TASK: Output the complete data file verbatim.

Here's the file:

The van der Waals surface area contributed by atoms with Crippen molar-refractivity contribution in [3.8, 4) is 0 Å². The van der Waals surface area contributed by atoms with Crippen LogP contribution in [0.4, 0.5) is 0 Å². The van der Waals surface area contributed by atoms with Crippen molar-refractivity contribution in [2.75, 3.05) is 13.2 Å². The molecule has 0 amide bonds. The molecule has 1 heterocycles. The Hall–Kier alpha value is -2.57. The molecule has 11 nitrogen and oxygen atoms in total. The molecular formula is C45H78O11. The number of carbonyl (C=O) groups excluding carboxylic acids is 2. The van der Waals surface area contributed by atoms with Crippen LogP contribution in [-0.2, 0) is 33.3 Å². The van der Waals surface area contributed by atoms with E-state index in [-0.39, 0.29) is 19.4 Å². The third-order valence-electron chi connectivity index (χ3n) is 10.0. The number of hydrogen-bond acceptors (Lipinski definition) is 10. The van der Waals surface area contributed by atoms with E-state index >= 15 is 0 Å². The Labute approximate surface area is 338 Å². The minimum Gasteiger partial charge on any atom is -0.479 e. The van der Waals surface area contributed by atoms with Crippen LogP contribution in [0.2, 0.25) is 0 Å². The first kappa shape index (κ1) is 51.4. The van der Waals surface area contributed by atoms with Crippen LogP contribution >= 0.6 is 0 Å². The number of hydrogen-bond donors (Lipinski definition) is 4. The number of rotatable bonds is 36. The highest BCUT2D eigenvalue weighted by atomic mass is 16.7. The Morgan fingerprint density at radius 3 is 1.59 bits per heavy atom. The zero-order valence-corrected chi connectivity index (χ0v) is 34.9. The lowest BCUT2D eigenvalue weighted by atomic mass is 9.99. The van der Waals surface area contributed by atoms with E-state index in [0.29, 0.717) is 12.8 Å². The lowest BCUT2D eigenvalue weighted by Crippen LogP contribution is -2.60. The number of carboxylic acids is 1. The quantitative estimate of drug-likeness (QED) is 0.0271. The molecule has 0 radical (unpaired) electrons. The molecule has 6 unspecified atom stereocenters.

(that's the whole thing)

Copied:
The van der Waals surface area contributed by atoms with Crippen molar-refractivity contribution in [3.8, 4) is 0 Å². The van der Waals surface area contributed by atoms with Crippen LogP contribution in [0.4, 0.5) is 0 Å². The van der Waals surface area contributed by atoms with Crippen molar-refractivity contribution in [2.75, 3.05) is 13.2 Å². The molecule has 0 amide bonds. The molecule has 1 heterocycles. The Hall–Kier alpha value is -2.57. The molecule has 11 nitrogen and oxygen atoms in total. The molecular formula is C45H78O11. The number of carbonyl (C=O) groups excluding carboxylic acids is 2. The van der Waals surface area contributed by atoms with Crippen LogP contribution in [-0.2, 0) is 33.3 Å². The van der Waals surface area contributed by atoms with E-state index in [-0.39, 0.29) is 19.4 Å². The third-order valence-electron chi connectivity index (χ3n) is 10.0. The number of hydrogen-bond acceptors (Lipinski definition) is 10. The van der Waals surface area contributed by atoms with E-state index >= 15 is 0 Å². The Labute approximate surface area is 338 Å². The minimum Gasteiger partial charge on any atom is -0.479 e. The van der Waals surface area contributed by atoms with Crippen LogP contribution in [0.2, 0.25) is 0 Å². The first kappa shape index (κ1) is 51.4. The van der Waals surface area contributed by atoms with Crippen LogP contribution >= 0.6 is 0 Å². The number of hydrogen-bond donors (Lipinski definition) is 4. The number of rotatable bonds is 36. The highest BCUT2D eigenvalue weighted by atomic mass is 16.7. The Morgan fingerprint density at radius 3 is 1.59 bits per heavy atom. The zero-order valence-corrected chi connectivity index (χ0v) is 34.9. The lowest BCUT2D eigenvalue weighted by atomic mass is 9.99. The van der Waals surface area contributed by atoms with E-state index in [0.29, 0.717) is 12.8 Å². The lowest BCUT2D eigenvalue weighted by Crippen LogP contribution is -2.60. The number of carboxylic acids is 1. The quantitative estimate of drug-likeness (QED) is 0.0271. The molecule has 0 radical (unpaired) electrons. The molecule has 6 unspecified atom stereocenters.